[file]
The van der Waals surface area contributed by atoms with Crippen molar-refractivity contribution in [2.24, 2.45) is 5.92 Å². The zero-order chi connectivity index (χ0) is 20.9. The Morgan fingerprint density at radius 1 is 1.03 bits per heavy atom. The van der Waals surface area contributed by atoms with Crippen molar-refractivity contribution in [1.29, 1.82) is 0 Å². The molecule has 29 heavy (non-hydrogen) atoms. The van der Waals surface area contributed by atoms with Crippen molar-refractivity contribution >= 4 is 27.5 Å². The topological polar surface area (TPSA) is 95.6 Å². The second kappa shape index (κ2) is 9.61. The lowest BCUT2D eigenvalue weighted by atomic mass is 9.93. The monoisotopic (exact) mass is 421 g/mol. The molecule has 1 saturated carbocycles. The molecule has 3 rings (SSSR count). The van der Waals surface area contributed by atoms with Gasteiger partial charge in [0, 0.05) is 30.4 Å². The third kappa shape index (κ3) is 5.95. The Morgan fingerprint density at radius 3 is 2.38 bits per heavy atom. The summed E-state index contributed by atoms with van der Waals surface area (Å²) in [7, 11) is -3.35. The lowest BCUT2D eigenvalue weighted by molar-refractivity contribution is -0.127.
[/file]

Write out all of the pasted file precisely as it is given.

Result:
The van der Waals surface area contributed by atoms with Crippen molar-refractivity contribution in [2.24, 2.45) is 5.92 Å². The zero-order chi connectivity index (χ0) is 20.9. The Morgan fingerprint density at radius 1 is 1.03 bits per heavy atom. The van der Waals surface area contributed by atoms with Crippen molar-refractivity contribution in [1.29, 1.82) is 0 Å². The molecule has 29 heavy (non-hydrogen) atoms. The van der Waals surface area contributed by atoms with Crippen molar-refractivity contribution >= 4 is 27.5 Å². The topological polar surface area (TPSA) is 95.6 Å². The second kappa shape index (κ2) is 9.61. The lowest BCUT2D eigenvalue weighted by atomic mass is 9.93. The monoisotopic (exact) mass is 421 g/mol. The molecule has 1 saturated carbocycles. The molecule has 3 rings (SSSR count). The van der Waals surface area contributed by atoms with Gasteiger partial charge in [0, 0.05) is 30.4 Å². The third kappa shape index (κ3) is 5.95. The Morgan fingerprint density at radius 3 is 2.38 bits per heavy atom. The summed E-state index contributed by atoms with van der Waals surface area (Å²) in [7, 11) is -3.35. The lowest BCUT2D eigenvalue weighted by molar-refractivity contribution is -0.127.